Everybody interested in movies has heard of Leni Riefenstahl. She made the famous, though now quite dull, film of the spectacular 1934 Nuremberg Nazi Party rally, Triumph des Willens (1935), and Olympia (1938), a far more durable record of the 1936 Berlin Olympics.
Author: Ray Olson
…there was a great German expressionist filmmaker whose surname is Leni—Paul Leni. He made his mark in Germany, but his finest work was done in Hollywood.
Jacques Feyder just must be the font of French cinema in the Renoir tradition. Everything looks very on-location, everyone looks very real-life, every action is quite natural, every development is made as credible as possible through adept, unshowy camerawork, careful lighting, and naturalistic acting.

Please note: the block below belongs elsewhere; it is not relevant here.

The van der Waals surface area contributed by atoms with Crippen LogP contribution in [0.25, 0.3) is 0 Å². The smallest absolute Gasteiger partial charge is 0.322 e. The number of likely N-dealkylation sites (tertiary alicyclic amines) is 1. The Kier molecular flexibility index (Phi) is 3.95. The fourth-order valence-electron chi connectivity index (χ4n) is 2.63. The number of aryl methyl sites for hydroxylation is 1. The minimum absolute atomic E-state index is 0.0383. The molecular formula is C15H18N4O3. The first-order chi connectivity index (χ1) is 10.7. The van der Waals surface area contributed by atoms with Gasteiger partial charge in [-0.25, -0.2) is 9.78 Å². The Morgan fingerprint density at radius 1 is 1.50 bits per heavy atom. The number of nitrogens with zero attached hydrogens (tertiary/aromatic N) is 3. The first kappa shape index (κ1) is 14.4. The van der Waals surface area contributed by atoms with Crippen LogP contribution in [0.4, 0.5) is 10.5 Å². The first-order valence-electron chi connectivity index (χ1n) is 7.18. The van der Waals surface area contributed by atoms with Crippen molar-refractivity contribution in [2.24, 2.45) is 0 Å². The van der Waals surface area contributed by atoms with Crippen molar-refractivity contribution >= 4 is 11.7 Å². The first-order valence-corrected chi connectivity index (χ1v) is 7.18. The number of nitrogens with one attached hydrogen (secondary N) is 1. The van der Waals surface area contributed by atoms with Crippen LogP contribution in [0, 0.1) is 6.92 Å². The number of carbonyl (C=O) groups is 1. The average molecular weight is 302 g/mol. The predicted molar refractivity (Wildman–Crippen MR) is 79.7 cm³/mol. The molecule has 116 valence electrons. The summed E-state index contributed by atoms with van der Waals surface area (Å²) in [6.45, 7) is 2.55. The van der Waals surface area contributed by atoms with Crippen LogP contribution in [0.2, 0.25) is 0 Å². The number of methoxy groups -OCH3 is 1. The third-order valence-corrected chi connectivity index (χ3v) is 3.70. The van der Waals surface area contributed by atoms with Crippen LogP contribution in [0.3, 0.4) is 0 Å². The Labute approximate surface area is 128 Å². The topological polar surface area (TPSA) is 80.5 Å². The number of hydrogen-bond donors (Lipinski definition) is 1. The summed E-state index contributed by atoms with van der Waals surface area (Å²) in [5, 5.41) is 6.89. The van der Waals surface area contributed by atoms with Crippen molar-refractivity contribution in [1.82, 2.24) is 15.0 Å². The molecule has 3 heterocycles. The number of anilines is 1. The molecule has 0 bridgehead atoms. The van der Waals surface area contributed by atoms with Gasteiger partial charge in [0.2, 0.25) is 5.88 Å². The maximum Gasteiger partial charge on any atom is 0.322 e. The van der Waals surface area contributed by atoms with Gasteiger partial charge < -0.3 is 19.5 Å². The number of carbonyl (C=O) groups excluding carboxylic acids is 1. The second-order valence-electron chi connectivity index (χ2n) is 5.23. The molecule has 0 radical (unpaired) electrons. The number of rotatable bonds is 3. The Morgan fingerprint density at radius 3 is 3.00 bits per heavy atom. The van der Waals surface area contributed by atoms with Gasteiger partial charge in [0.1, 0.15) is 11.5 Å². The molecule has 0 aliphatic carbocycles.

Clad for work in campaign hat and jodhpurs, flicking a riding crop, Cecil B. DeMille (1881–1959) was D. W. Griffith’s peer in the early American commercial cinema. He’s said to have made the first feature-length film in Hollywood, The Squaw Man (1914), a year before Griffith’s Birth of a Nation,
Very early in the history of movies, Sweden produced a couple of directors of the first rank, Victor Sjöström and Mauritz Stiller, both of whom were brought to Hollywood, where each made a handful of features with major stars, most notably including Great Garbo, who came to America with Stiller, who had discovered her.